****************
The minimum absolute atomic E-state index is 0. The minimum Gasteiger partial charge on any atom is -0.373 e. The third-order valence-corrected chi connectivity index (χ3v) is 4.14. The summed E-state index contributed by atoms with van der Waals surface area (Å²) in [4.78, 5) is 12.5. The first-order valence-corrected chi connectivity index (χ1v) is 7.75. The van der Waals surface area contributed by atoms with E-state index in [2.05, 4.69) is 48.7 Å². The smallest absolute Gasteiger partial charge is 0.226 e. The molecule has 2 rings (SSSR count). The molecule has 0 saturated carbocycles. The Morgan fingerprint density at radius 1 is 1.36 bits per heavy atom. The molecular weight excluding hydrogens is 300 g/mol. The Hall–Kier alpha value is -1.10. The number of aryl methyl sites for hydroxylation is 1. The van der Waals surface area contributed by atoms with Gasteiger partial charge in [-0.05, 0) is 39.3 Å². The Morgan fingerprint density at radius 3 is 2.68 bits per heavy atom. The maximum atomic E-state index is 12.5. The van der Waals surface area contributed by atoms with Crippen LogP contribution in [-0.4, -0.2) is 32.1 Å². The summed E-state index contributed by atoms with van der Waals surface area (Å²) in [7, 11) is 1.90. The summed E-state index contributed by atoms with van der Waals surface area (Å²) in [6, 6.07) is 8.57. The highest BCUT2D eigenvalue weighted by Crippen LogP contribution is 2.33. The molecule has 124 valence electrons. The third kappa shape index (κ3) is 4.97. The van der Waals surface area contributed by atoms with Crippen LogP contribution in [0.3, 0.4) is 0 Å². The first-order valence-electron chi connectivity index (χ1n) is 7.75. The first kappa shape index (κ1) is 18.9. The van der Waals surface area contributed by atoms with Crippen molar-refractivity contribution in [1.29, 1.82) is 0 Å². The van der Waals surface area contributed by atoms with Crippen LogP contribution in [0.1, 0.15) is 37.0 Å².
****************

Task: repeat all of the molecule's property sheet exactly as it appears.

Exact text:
The minimum absolute atomic E-state index is 0. The minimum Gasteiger partial charge on any atom is -0.373 e. The third-order valence-corrected chi connectivity index (χ3v) is 4.14. The summed E-state index contributed by atoms with van der Waals surface area (Å²) in [4.78, 5) is 12.5. The first-order valence-corrected chi connectivity index (χ1v) is 7.75. The van der Waals surface area contributed by atoms with E-state index in [2.05, 4.69) is 48.7 Å². The smallest absolute Gasteiger partial charge is 0.226 e. The molecule has 2 rings (SSSR count). The molecule has 0 saturated carbocycles. The Morgan fingerprint density at radius 1 is 1.36 bits per heavy atom. The molecular weight excluding hydrogens is 300 g/mol. The Hall–Kier alpha value is -1.10. The number of aryl methyl sites for hydroxylation is 1. The van der Waals surface area contributed by atoms with Gasteiger partial charge in [-0.05, 0) is 39.3 Å². The Morgan fingerprint density at radius 3 is 2.68 bits per heavy atom. The maximum atomic E-state index is 12.5. The van der Waals surface area contributed by atoms with Crippen LogP contribution in [-0.4, -0.2) is 32.1 Å². The summed E-state index contributed by atoms with van der Waals surface area (Å²) in [7, 11) is 1.90. The summed E-state index contributed by atoms with van der Waals surface area (Å²) in [6, 6.07) is 8.57. The highest BCUT2D eigenvalue weighted by Crippen LogP contribution is 2.33. The molecule has 124 valence electrons. The third kappa shape index (κ3) is 4.97. The van der Waals surface area contributed by atoms with Crippen LogP contribution in [0.3, 0.4) is 0 Å². The first-order valence-electron chi connectivity index (χ1n) is 7.75. The first kappa shape index (κ1) is 18.9. The van der Waals surface area contributed by atoms with Crippen molar-refractivity contribution in [1.29, 1.82) is 0 Å². The van der Waals surface area contributed by atoms with Crippen LogP contribution in [0.1, 0.15) is 37.0 Å².